Coinciding with the exhibition of the same name, Jacob Lawrence: The American Struggle, edited by Elizabeth Hutton Turner and Austen Barron Bailly and co-published with the Peabody Essex Museum, sets the precedent for the next generation of Lawrence scholars and studies in modern and contemporary discourse. The American Struggle explores Jacob Lawrence’s radical way of transforming history into art by looking at his thirty panel series of paintings, Struggle . . . From the History of the American People (1954–56). Essays by Steven Locke, Elizabeth Hutton Turner, Austen Barron Bailly, and Lydia Gordon mark the historic reunion of this series—seen together in this exhibition for the first time since 1958. In entries on the panels, a multitude of voices responds to the episodes representing struggle from American history that Lawrence chose to activate in his series.
While the exhibition was on display at the Metropolitan Museum of Art, the long missing Panel 16 was discovered and added to the collection. Lydia Gordon, exhibition coordinating curator at Peabody Essex Museum, wrote about the recent discovery for the museum’s blog:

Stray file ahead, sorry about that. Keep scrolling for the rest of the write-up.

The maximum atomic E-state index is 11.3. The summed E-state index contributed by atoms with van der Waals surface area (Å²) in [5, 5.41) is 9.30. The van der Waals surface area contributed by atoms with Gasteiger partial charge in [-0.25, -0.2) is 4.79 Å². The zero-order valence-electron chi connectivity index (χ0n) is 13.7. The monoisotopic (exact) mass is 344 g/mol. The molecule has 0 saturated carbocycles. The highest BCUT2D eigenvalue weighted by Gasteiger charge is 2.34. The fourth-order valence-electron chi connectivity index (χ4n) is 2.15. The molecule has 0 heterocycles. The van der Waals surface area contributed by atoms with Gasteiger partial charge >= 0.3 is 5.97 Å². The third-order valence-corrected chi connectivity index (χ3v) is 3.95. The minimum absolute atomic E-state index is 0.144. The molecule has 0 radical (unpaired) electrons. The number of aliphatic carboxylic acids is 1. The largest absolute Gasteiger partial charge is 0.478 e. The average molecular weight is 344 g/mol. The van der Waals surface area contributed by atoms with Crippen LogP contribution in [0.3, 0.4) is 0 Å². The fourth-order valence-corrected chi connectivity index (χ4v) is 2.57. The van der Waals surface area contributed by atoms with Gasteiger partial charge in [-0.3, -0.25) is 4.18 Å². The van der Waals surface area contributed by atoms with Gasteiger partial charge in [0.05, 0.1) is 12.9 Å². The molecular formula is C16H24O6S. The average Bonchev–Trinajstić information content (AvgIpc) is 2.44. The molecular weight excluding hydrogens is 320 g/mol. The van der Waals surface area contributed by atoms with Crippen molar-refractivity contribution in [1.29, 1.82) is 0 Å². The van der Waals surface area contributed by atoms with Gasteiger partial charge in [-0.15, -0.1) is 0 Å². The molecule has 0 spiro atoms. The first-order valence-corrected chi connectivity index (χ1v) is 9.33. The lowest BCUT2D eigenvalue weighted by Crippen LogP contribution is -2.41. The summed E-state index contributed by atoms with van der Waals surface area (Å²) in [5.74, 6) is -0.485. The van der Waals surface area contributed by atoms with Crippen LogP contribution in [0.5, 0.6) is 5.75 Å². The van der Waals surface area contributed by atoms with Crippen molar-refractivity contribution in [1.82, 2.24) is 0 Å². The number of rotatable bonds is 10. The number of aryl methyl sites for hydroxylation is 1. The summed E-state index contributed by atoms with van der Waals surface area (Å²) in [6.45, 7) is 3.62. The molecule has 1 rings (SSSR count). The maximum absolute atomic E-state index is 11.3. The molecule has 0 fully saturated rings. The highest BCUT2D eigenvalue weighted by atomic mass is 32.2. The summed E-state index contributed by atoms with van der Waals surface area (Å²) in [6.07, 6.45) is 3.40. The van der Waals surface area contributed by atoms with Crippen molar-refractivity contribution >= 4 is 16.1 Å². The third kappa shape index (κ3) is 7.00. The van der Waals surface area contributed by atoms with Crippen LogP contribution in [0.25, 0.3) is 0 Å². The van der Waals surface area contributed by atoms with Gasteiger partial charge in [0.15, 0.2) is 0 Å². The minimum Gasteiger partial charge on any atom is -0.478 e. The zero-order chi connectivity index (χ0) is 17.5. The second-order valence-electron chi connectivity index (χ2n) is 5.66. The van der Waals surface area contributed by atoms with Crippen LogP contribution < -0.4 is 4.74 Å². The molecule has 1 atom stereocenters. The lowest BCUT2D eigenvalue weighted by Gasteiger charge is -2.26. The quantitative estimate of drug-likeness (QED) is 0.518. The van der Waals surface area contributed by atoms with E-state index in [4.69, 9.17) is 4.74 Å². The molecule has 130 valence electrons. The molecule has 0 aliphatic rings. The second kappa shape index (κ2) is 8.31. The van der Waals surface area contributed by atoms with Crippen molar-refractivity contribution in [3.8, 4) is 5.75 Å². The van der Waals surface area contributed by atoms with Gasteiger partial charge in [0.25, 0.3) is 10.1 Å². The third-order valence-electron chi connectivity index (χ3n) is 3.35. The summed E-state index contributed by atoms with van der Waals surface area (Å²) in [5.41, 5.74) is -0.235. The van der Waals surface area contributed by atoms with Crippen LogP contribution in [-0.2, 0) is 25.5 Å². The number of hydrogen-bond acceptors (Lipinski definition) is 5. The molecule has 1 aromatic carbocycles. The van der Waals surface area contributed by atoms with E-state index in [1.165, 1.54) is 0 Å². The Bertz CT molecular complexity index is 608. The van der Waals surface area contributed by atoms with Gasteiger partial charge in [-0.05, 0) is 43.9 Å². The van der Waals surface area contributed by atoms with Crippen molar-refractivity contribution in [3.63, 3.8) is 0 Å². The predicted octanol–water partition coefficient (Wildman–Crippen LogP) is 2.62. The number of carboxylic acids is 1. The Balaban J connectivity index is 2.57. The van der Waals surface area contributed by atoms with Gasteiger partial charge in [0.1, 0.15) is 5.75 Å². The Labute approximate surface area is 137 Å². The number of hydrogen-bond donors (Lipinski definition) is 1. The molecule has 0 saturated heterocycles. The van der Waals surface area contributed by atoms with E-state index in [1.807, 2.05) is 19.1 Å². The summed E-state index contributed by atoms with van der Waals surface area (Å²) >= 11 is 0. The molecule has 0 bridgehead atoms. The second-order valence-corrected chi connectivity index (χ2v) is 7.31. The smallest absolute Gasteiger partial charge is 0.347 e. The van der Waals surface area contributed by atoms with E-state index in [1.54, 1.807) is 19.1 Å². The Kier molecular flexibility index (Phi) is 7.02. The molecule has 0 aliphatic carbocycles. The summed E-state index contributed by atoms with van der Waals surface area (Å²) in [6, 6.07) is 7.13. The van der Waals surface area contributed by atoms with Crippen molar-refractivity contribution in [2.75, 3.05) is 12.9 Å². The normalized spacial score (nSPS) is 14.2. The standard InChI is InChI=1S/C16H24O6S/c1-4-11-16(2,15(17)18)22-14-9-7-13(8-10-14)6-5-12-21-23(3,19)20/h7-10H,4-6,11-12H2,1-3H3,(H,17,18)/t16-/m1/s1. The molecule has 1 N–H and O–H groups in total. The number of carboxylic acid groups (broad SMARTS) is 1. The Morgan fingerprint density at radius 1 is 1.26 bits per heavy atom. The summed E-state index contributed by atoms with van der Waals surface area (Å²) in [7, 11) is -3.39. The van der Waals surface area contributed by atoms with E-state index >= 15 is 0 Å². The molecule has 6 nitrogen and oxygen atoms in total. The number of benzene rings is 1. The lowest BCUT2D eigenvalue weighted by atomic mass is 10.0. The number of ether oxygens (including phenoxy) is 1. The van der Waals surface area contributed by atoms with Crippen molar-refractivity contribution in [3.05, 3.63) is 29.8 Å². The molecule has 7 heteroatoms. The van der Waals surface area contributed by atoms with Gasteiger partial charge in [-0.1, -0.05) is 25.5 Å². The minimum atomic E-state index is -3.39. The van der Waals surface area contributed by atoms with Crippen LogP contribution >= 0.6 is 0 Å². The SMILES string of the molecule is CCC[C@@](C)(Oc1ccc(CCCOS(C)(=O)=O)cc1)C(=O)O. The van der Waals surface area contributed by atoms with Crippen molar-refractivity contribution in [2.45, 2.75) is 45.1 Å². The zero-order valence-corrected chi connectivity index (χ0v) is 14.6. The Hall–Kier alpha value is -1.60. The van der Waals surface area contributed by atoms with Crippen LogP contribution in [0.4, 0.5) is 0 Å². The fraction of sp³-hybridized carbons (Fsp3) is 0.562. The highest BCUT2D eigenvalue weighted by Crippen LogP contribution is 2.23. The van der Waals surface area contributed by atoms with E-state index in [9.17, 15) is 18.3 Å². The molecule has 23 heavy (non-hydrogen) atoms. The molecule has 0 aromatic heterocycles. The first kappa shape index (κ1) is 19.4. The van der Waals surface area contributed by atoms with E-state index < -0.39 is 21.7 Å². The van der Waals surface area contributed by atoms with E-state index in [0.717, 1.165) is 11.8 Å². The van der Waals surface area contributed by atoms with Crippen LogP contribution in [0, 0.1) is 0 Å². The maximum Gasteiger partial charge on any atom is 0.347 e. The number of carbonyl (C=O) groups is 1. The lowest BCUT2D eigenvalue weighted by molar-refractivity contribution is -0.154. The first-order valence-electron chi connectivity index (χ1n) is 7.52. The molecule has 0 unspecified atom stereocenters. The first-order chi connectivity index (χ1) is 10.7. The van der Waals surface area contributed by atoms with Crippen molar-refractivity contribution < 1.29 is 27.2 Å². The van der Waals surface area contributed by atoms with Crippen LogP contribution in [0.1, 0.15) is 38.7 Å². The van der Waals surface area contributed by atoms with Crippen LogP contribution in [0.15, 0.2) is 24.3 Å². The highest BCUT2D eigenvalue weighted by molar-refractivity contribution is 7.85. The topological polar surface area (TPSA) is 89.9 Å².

Months before we put Jacob Lawrence’s Struggle series on view at PEM last January, we began to dream that our exhibition of Lawrence’s works depicting the struggle for American democracy would help turn up several lost pieces of the narrative. Reuniting a lost series is a project of great significance. Struggle. . . From the History of the American People is the only series of paintings by the great American artist that didn’t stick together. We wanted to know why? And, more importantly, where were they? These were the driving questions behind the research to unearth Lawrence’s vision of American history from more than 60 years ago. After years of digging through the archives, papers, exhibition history and connecting with gallerists, private collectors and institutions, we knew enough to account for every painting in the series through their titles and therefore, give all 30 paintings their symbolic and interpretive place within the narrative. However, for two of them, we had no idea what they even looked like. They had disappeared from public memory almost immediately after they left Lawrence’s gallery.
Click here to read the rest of the discovery story on PEM’s blog.
The exhibition travels next to the Seattle Art Museum. It will be on display from March 5 until May 23. Visit SAM’s website to learn more about the exhibit. Click here for more on SAM’s re-opening and what to know when planning your visit.